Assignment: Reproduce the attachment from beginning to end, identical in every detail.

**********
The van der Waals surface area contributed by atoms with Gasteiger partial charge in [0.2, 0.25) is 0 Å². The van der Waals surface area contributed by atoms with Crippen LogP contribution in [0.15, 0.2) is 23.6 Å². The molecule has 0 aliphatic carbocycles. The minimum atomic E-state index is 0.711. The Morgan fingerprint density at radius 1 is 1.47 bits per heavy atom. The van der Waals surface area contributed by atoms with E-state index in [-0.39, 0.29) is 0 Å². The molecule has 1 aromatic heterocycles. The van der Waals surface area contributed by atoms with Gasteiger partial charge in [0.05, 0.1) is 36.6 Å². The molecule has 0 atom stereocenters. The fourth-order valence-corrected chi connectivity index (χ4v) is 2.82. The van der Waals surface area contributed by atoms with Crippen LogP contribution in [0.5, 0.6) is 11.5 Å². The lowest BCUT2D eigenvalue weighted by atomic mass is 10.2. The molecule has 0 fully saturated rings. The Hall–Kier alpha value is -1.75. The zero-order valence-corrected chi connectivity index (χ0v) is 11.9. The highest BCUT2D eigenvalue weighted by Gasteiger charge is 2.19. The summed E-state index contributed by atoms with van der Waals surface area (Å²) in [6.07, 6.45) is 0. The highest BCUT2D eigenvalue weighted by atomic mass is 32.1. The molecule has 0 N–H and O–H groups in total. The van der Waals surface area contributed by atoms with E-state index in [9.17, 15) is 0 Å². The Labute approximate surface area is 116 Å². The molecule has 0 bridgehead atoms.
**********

The van der Waals surface area contributed by atoms with Gasteiger partial charge in [0.2, 0.25) is 0 Å². The van der Waals surface area contributed by atoms with Crippen LogP contribution in [0.15, 0.2) is 23.6 Å². The molecule has 0 aliphatic carbocycles. The minimum atomic E-state index is 0.711. The Morgan fingerprint density at radius 1 is 1.47 bits per heavy atom. The van der Waals surface area contributed by atoms with E-state index in [-0.39, 0.29) is 0 Å². The molecule has 1 aromatic heterocycles. The van der Waals surface area contributed by atoms with Gasteiger partial charge in [0.05, 0.1) is 36.6 Å². The molecule has 0 atom stereocenters. The fourth-order valence-corrected chi connectivity index (χ4v) is 2.82. The van der Waals surface area contributed by atoms with Crippen LogP contribution in [0.5, 0.6) is 11.5 Å². The lowest BCUT2D eigenvalue weighted by atomic mass is 10.2. The molecule has 0 fully saturated rings. The Hall–Kier alpha value is -1.75. The zero-order valence-corrected chi connectivity index (χ0v) is 11.9. The highest BCUT2D eigenvalue weighted by Gasteiger charge is 2.19. The summed E-state index contributed by atoms with van der Waals surface area (Å²) in [6.07, 6.45) is 0. The highest BCUT2D eigenvalue weighted by atomic mass is 32.1. The molecule has 0 N–H and O–H groups in total. The van der Waals surface area contributed by atoms with E-state index in [9.17, 15) is 0 Å². The Labute approximate surface area is 116 Å². The molecule has 0 bridgehead atoms.